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The Chinese People’s Liberation Army (PLA) launched live-ammunition drills on Tuesday in southwestern Yunnan Province, close to the border with Burma.
The troops from China’s army and air force under of the Chengdu Military Area Command assembled in Linchang, Yunnan Province on Monday to prepare for the joint drill.
Tang Jibing, senior colonel of the operations department of the Chengdu Military Area Command, said on Monday that the drill is aimed to improve the joint operation capabilities of the army and air force in order to protect the border and air security of China.
China had already cordoned off large swathes of its territory extending alongside Burma’s restive Kokang region.
Air force, artillery, air defence, infantry, missile and radar military units participated in the drills, in an area which has been the site of fraying tensions between Burma and China.
Burma’s ferocious war in the Kokang region has pushed tens of thousands of refugees across the border and into China. In March, a Burmese war plane crossed over into Chinese territory, dropping a bomb which killed five.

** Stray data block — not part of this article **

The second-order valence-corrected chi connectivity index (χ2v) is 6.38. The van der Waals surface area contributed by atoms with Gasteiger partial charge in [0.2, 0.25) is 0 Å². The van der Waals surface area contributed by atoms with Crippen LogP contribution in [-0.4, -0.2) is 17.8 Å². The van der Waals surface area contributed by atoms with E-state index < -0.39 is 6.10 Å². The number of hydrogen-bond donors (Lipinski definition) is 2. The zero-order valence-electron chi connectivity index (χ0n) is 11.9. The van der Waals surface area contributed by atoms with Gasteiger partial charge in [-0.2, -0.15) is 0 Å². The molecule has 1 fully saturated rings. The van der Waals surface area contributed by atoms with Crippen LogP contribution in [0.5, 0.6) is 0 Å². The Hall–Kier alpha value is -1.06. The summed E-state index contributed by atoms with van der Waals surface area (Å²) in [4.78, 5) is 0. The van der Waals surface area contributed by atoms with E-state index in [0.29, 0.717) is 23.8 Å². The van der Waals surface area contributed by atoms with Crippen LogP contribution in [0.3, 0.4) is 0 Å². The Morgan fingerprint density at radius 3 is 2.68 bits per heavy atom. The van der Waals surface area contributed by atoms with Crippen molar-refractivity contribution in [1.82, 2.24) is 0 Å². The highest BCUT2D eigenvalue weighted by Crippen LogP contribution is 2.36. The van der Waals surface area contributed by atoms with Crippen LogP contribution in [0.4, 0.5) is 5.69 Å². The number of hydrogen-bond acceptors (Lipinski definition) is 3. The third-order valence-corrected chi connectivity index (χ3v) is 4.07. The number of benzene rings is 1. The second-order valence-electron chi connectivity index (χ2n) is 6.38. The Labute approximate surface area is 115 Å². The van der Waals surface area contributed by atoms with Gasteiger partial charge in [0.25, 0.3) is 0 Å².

On Monday China’s foreign ministry assured that the military drills had nothing to do with the deadly incident.
“This activity falls within the normal remit of the army. In terms of the issue you mention of bombs from Myanmar falling within the Chinese border recently, at that point we expressed our position. We think the situation in northern Myanmar touches upon peace and tranquility in the China-Myanmar border region, we are willing at this point to once again urge those concerned in Myanmar to show restraint and prevent an escalation in the conflict, and to bring the heat down on the situation as soon as possible so as to avoid loss of safety and order along the China-Myanmar border,” China’s Foreign Ministry spokesperson Hua Chunying told a regular news briefing.
Beijing says it has informed Naypyidaw about the drills.
Burma’s parliament last month extended martial law for three months in the Kokang region.
Burmese government soldiers have been battling rebels who were dug in as close as 500 meters from the border area, Burma’s Information Ministry said in April.
The main rebel group in Kokang is called the Myanmar National Democratic Alliance Army (MNDAA), which is led by ethnic Chinese commander Peng Jiasheng.
The MNDAA was formed from remnants of the Communist Party of Burma, a powerful China-backed guerrilla force that battled the Burmese government until it splintered in 1989.
The group struck a truce with the government which lasted until 2009, when government troops took over their region in a conflict that pushed tens of thousands of refugees into China’s Yunnan province.